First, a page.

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Recruitment and disruptive technology

22 May 2017

The growing influence of technology and disruptive innovation in the recruitment industry was discussed at a recent gathering of leaders in the sector.

Organised by NatWest and BDO, the group of around 30 recruitment-industry executives witnessed a lively debate about the long-term challenge posed by new technology, which could help firms bypass traditional recruiters and reach out to potential employees themselves.

In a survey of the attendees, only about a third of the recruiters present said they saw such technology as a leading threat, with most confident that the judgement and personal networks they offered clients would not be replaced by new technology solutions.

James Fieldhouse, a BDO director who specialises in mergers and acquisitions in the recruitment sector, said technology might replace much recruitment work focused on relatively low-skilled labour – but the more nuanced skills of the industry would retain its value and could be enhanced by the use of new technology.

“People are using technology in more and more ways, typically to make business processes more efficient, thus allowing companies to retain their competitive edge and ultimately helping to drive profit margins,” he said.

Andy Ellis, head of strategy and innovation at NatWest commercial and private banking, said he was surprised recruiters were not more concerned about the threat posed to their industry by new applications of technology.

Recruitment seemed to be a sector that was “ripe for innovation”, he said, but the message he heard from many senior recruiters was “absolutely not; it is a people business and all these platforms are overplayed”.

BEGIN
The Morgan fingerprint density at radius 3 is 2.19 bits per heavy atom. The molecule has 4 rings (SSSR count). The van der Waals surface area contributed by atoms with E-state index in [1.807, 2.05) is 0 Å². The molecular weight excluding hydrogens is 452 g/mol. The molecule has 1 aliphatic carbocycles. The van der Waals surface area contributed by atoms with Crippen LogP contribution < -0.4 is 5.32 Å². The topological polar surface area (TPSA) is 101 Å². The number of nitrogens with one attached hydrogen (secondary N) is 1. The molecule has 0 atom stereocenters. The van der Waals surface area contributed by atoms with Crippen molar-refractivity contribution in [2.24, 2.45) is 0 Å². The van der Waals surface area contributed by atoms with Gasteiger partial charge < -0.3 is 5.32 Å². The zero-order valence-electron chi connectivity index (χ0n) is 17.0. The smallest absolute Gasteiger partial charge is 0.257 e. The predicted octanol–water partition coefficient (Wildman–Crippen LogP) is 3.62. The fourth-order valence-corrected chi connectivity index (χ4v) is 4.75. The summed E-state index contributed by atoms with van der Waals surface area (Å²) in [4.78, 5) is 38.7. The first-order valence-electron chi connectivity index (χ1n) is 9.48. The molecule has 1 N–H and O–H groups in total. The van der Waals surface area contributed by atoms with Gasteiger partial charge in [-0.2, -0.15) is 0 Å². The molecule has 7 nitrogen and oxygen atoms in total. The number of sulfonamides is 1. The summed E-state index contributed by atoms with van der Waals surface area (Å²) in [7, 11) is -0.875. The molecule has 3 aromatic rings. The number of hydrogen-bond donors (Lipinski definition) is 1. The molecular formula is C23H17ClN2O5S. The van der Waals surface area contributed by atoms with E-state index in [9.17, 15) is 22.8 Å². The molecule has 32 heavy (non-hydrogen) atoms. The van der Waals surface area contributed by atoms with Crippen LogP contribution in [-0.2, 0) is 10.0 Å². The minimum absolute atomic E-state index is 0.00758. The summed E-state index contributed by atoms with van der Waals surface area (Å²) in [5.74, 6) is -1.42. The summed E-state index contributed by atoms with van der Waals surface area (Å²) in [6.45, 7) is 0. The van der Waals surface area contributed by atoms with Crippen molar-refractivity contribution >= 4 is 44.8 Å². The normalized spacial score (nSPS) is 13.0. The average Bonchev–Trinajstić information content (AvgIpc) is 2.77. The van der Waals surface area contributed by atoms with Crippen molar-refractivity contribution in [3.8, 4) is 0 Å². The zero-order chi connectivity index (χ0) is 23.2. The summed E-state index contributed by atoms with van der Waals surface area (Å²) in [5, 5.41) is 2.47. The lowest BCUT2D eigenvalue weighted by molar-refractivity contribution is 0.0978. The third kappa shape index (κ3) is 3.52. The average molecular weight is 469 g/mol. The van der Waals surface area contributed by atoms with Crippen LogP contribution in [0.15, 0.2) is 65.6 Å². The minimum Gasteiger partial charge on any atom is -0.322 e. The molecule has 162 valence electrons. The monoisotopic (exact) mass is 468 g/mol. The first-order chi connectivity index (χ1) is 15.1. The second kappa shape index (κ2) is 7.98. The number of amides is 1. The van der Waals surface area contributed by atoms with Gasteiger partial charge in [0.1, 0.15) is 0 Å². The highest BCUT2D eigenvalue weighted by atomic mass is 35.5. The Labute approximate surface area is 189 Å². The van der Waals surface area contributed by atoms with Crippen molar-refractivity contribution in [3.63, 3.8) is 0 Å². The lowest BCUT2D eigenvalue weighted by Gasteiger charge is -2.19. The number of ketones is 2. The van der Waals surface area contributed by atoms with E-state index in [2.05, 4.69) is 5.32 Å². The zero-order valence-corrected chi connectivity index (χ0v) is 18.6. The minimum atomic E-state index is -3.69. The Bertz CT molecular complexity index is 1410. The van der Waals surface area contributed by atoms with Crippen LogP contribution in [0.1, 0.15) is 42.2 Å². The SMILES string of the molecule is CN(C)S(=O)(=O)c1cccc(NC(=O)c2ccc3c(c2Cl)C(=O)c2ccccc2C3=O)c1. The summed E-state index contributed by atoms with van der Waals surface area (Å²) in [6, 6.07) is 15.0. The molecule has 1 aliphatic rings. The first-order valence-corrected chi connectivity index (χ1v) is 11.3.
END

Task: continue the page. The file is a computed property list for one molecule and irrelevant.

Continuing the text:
“People are using technology in more and more ways, typically to make business processes more efficient, ultimately helping to drive profit margins” - James Fieldhouse, M&A director, BDO

Ellis said that if it’s about people looking for jobs and people getting jobs, the platforms and the LinkedIn-style intelligence behind it should rationally have the ability to bypass what recruiters are doing: “It feels to me like recruitment is a very tech-heavy business, from processes through to attracting and finding customers, and doing things like interviewing over Skype and finding new ways of interacting with each other.”

He said when he sought to hire people for his own team, the biggest challenge was identifying “soft skills such as creativity… so anything around disrupting and finding a better way of finding those skills” was “quite interesting”.

It did not take “a huge leap of faith” to imagine that industry developments such as Microsoft’s takeover of LinkedIn and Google’s expansion of its own recruitment business could have a dramatic impact on the sector, Ellis said, suggesting recruiters would need to become increasingly agile and build on their core strengths of trust and convenience.

But he added: “I can see margins coming down; just the broad push of technology and transparency squeezes the margins. I can’t believe that, with the pace [at which] technology is moving, it won’t get much cheaper than humans, wherever they may be and however they are organised.”